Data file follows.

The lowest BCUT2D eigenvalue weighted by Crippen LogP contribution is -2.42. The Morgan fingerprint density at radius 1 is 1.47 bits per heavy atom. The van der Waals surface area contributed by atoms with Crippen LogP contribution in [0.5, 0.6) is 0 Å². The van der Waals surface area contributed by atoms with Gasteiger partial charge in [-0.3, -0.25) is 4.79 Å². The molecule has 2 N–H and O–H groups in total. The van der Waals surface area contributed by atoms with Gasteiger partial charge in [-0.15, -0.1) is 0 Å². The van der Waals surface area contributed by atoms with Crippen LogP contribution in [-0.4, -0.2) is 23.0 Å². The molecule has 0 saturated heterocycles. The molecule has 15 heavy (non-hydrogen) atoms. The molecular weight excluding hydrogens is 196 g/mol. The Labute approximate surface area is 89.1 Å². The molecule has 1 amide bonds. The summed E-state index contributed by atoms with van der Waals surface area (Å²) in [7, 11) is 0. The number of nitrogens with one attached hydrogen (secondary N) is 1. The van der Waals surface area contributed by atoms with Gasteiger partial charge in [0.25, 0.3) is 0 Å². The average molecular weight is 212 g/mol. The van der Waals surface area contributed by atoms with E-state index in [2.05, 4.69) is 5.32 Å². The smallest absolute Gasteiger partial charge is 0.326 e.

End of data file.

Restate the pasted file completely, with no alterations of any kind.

The lowest BCUT2D eigenvalue weighted by Crippen LogP contribution is -2.42. The Morgan fingerprint density at radius 1 is 1.47 bits per heavy atom. The van der Waals surface area contributed by atoms with Crippen LogP contribution in [0.5, 0.6) is 0 Å². The van der Waals surface area contributed by atoms with Gasteiger partial charge in [-0.3, -0.25) is 4.79 Å². The molecule has 2 N–H and O–H groups in total. The van der Waals surface area contributed by atoms with Gasteiger partial charge in [-0.15, -0.1) is 0 Å². The van der Waals surface area contributed by atoms with Crippen LogP contribution in [-0.4, -0.2) is 23.0 Å². The molecule has 0 saturated heterocycles. The molecule has 15 heavy (non-hydrogen) atoms. The molecular weight excluding hydrogens is 196 g/mol. The Labute approximate surface area is 89.1 Å². The molecule has 1 amide bonds. The summed E-state index contributed by atoms with van der Waals surface area (Å²) in [7, 11) is 0. The number of nitrogens with one attached hydrogen (secondary N) is 1. The van der Waals surface area contributed by atoms with Gasteiger partial charge in [0.25, 0.3) is 0 Å². The average molecular weight is 212 g/mol. The van der Waals surface area contributed by atoms with E-state index in [2.05, 4.69) is 5.32 Å². The smallest absolute Gasteiger partial charge is 0.326 e.